Sunday, January 1 1995
This is a playful film that does not ask the viewer for sustained reflection, but rather, to take delight in the images on the screen. Hey, I've always been a sucker for those Robert Doisneau pictures.
It's not news to anyone that Steven King screen adaptations get tossed into two categories: absolute crap (Maximum Overdrive, Cujo, Pet Cemetery, et. al.) and important American cinema (Stanley Kubrick's The Shining and Frank Darabont's previous King adaptation, The Shawshank Redemption).
It is clear about what it is, a study of affect that is also affected.
Sam Raimi's new scary movie isn't nearly scary enough.
'The Glass House' can't manage its own metaphors, and ends up tripping all over itself in order to give them a coherent context.
Karyn Kusama's debut feature takes you along this road with Diana slowly and carefully, showing you her body, her character, her hope, her possibility -- as she builds it, with bruises and setbacks along the way.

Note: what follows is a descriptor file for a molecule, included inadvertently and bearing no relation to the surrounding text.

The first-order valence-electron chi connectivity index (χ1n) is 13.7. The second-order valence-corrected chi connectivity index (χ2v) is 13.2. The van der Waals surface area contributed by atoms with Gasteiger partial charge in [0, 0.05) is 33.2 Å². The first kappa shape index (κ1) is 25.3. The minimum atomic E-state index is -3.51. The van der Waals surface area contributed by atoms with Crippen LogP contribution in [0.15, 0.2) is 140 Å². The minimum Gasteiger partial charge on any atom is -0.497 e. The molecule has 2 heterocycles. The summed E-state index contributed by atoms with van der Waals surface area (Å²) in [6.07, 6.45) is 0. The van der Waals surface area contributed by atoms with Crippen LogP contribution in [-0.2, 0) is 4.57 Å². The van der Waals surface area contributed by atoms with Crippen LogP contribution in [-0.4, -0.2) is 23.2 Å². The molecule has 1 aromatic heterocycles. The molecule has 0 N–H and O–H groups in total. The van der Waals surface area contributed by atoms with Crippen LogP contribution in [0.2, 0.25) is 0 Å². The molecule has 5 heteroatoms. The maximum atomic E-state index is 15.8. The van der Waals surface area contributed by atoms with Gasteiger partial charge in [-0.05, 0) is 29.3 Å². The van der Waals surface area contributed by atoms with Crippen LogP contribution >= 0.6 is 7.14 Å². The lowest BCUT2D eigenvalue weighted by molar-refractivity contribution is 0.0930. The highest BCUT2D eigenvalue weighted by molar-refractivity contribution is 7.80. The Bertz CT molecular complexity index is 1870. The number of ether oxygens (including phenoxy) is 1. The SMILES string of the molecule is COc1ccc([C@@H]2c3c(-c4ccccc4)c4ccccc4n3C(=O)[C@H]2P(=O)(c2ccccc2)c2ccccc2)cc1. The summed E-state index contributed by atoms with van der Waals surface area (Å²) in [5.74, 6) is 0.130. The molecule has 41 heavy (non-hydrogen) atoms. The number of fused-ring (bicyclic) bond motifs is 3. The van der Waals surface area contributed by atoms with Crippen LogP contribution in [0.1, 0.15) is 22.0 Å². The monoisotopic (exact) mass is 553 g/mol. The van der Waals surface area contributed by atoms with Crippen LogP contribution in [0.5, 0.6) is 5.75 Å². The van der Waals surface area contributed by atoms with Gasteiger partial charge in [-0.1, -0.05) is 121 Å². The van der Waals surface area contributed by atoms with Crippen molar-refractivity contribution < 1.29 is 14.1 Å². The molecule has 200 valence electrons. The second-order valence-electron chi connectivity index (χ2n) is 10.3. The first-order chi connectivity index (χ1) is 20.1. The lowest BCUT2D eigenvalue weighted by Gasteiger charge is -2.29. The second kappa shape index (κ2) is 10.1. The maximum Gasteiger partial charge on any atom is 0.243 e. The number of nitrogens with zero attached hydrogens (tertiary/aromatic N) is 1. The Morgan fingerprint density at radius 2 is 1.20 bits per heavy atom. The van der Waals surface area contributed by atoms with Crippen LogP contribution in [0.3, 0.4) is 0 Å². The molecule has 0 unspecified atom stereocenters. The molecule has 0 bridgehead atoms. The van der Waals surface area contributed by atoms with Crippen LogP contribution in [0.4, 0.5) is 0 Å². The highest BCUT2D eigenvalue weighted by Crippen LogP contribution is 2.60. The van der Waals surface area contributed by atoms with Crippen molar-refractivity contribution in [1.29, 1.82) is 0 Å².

For all of Godzilla 2000's noisy, confused symbolism, its central message is as clear and simple as it was when the series first got underway: what's inside can kill.
The real subject is the street, or rather, the street as a cultural concept, simultaneously brutal and beautiful.
The invasion is not from without, per se, but from, and, as Ripley noted so insightfully in 'Alien 3', 'It's a metaphor.' And when 'Final Fantasy' pauses to engage this question, most notably in Aki's dreams, it's onto something.